He loves fossils and artworks that have dynamism to them, while she loves conceptual art. Together, Cliff Hartono and Christina J Chua, the co-founders of Metis Art, show how the different styles of art can co-exist harmoniously in their two-storey black and white terrace house in Chip Bee Gardens.
The couple started Metis Art, an art education and consultancy firm, in 2019. It runs a curriculum, The Tetrad, which covers art history; the who’s who and how to navigate art galleries, fairs, and museums; how to price, evaluate and invest in art, and sniffing out art trends and mastering art lingo. Its participants are mostly working professionals such as bankers, doctors and lawyers.
The couple met a few years ago at an art gallery. With no background in art, Hartono admits that visiting galleries and museums can be intimidating and those experiences left him confused.
Seeing how there could be others like him, who have an interest in art but don’t know where to start, he and Chua, an art dealer who has also managed art galleries, launched Metis Art.
“As the business didn’t require a conventional gallery space, the house provided the opportunity for us to make it a dual-use space – a home for us, as well as a cosy gallery where visitors can see and purchase art.”Christina J Chua
Chua is director of education and consultancy while Hartono handles business development. Hartono quips that since he underwent The Tetrad, he is no longer as lost as before.
Home to other creatives, Chip Bee Gardens is naturally the couple’s neighbourhood of choice.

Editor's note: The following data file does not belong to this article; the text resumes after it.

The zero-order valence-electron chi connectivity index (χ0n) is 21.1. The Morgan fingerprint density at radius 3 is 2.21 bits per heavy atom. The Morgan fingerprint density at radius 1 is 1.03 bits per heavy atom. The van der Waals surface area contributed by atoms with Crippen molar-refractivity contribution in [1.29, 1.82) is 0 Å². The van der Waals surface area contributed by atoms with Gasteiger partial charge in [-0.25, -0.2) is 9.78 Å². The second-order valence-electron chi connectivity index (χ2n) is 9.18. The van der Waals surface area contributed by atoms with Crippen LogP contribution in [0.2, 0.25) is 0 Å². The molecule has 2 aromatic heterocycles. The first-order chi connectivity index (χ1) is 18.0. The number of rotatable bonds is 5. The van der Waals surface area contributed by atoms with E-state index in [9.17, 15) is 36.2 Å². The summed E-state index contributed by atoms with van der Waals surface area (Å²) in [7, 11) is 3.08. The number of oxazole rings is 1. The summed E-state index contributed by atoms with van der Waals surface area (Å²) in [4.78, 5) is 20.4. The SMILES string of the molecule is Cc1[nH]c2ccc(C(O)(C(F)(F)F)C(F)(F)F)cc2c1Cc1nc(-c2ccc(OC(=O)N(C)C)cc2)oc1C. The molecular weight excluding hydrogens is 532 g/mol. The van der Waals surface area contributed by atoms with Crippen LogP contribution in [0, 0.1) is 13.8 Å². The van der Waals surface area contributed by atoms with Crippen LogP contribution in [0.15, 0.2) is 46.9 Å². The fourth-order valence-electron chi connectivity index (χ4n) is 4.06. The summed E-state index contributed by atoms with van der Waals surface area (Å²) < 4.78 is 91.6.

“As the business didn’t require a conventional gallery space, the house provided the opportunity for us to make it a dual-use space – a home for us, as well as a cosy gallery where visitors can see and purchase art,” says Chua, who is also chief editor of so-far, a web publication and hybrid platform for experimental art practices. “As a home/gallery, visitors enjoy the casual vibe of the space.”
The couple kept renovation works to a minimum since they are renting the house. They did, however, invest in the same lighting system that museums and galleries use. “We felt it was important to best show the artworks,” she says.
The house is filled with both pieces from their own collections as well as some pieces that are consigned to Metis. There are works by South-east Asian artists as well as young and emerging ones.
There are almost no bare walls in the house. On the first floor where the dining and living rooms are, the pieces have been selected by Hartono.
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